Russian, US astronauts blast off to space station

BAIKONUR, Kazakhstan (AFP) – Two Russian cosmonauts and an American astronaut blasted off Friday for a resupply and restaffing mission to the International Space Station (ISS).

The Soyuz rocket lifted off on schedule from Russia's Baikonur cosmodrome in the Kazakh steppe at 0404 GMT carrying US astronaut Tracy Caldwell Dyson and Russian cosmonauts Alexander Skvortsov and Mikhail Korniyenko.

Soyuz TMA-18 rocket with US astronaut Tracy Caldwell Dyson and Russian cosmonauts Alexander Skvortsov and Mikhail Kornienko blasts off. AFP photo

A biting wind whipped in off the plains as the rocket rumbled into life, spitting out a massive plume of fire and smoke before lurching upwards and disappearing into a cloudless sky.

Friends and family members of the astronauts cheered as the announcement came over the loudspeakers that the rocket had successfully reached orbit at 0414 GMT.

"Just a wonderful launch. Great preparation by the ground team to get the rocket ready. Just a super way to start the mission," William Gerstenmaier, NASA associate administrator for space operations, told AFP after the launch.

The Soyuz crew's two Russian members, Skvortsov and Korniyenko, are taking their first trip to space after waiting more than 12 years to be picked. Korniyenko is set to turn 50 while on the ISS.

Caldwell Dyson is the crew's most experienced member. She flew to the ISS in 2007 on the US Space Shuttle Endeavour and spent 12 days in space.

The mission is one of the last launches by a Soyuz rocket to the ISS before the US space shuttle program is mothballed later this year, after which responsibility for travel to the station falls entirely on the Russian rockets.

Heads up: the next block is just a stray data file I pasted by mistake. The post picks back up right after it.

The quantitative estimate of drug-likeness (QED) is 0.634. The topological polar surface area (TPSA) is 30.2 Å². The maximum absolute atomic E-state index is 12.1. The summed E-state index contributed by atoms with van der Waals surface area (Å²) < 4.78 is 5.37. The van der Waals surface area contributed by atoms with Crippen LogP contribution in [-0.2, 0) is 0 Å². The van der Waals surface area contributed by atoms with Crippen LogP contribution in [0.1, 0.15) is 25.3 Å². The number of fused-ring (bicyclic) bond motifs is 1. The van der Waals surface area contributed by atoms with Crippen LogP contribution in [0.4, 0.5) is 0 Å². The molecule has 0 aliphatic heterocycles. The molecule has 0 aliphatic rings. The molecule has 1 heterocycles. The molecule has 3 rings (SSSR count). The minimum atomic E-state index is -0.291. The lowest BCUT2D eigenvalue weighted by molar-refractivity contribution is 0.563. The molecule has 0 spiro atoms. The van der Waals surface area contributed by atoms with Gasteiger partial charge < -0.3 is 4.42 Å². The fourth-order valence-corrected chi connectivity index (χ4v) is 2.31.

The first shuttle launch in 1981, timed to coincide with the 20th anniversary of Soviet cosmonaut Yuri Gagarin's historic first trip into space, is now seen as a defining moment of the Cold War space race.

Despite losing the shuttles Columbia and Challenger in a pair of disasters the programme was considered a resounding success and soon took on the lion's share of responsibility for transporting US astronauts.

A successor to the space shuttle is scheduled to take off no earlier than 2015.

Caldwell Dyson had called the upcoming trip "bitter-sweet" due to the imminent loss of the shuttle, but the mood early Friday morning ahead of the launch was one of excited anticipation.

Caldwell Dyson, who sings in a band with fellow NASA astronauts as a hobby, sang "The Road" by country crooner Garth Brooks from behind a thick pane of glass that protected the astronauts from air-borne germs.

The song, which moved several listeners to tears, was an appropriate choice, said Pamela Leora Spratlen, deputy head of mission for the United States embassy in Astana.

"It's about chasing your dreams, and not letting anything stop you," she told AFP as the astronauts departed the building just as dawn broke in a pale orange glow over Baikonur.

A throng of well-wishers shouting "Good luck!" in Russian surrounded the bus to the rocket as the astronauts climbed onboard, to which Skvortsov responded by pumping his fists high over his head in triumph.

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